‘Ain’t It Fun’ is probably my favorite so far and I really love the gospel choir addition – it’s unexpected but still seems to fit. How did that come about? Are you into gospel?
“I love gospel music so much. I grew up in Mississippi and was in and out of a lot of churches, so I don’t know, the closest thing I get to that now is a Tyler Perry movie. I just feel really connected to gospel and when Taylor and I were writing that song, I had spend about three weeks in LA before we made that record and I found myself feeling sorry for myself, which is so stupid. I was at this great crossroads in my life: Am I going to go home and live the same old life where I was miserable for so long or am I going to try something new and step out of my comfort zone? It was kind of a letter to myself to just stop crying. I wrote that part with Taylor and I said, ‘What are we going to do to take this to the next level?’ We kept layering our voices over and over to make fun of ourselves like we were some gospel choir and then six months later, we were actually in the studio with one. That’s the best example of how for this record, we flew by the seat of our pants. We did what we thought could work, and when we followed that inspiration, it always turned out okay, into something we love.”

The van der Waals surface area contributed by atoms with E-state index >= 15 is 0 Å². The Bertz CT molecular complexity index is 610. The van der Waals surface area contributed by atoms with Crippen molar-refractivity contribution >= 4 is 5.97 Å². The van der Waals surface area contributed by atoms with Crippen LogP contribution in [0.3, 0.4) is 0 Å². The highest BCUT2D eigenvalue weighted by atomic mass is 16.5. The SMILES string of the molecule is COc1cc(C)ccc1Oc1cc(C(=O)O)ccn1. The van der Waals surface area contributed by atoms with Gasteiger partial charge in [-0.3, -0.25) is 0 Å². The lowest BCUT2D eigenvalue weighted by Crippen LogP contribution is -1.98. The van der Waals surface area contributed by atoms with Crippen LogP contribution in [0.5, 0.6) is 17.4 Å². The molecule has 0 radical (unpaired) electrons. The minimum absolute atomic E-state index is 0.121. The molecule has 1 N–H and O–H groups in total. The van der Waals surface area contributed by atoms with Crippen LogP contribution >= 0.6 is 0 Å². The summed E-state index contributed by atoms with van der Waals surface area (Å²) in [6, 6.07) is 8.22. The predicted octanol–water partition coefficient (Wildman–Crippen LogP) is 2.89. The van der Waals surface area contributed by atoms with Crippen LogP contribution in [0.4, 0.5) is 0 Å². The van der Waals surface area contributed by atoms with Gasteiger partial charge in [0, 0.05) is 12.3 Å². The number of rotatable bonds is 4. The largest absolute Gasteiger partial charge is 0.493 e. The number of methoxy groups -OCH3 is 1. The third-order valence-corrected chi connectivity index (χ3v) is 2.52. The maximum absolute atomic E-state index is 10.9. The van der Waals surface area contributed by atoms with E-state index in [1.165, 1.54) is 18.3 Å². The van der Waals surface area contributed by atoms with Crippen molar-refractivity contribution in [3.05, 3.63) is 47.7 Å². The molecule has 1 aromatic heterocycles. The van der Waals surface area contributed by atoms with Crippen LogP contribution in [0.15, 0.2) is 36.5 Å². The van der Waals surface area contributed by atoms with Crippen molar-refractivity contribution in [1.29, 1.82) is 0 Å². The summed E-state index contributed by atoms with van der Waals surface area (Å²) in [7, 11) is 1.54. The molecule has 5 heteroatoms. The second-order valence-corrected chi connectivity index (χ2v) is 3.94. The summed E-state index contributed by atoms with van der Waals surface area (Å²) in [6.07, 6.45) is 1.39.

Is there an overarching concept for the album or is it just a little bit of everything?
“I mean, it’s a good balance between not really knowing what the hell we were doing and at the same time, being the best version of Paramore we could really be. If there had to be a theme, it’s just that we wanted to grow up and it was the first time we were really in a place to have open minds to grow. It’s amazing how you can be your own enemy and for the past six years, especially throughout the process of Brand New Eyes, we were our own worst enemies and we got out of our own way for this album.”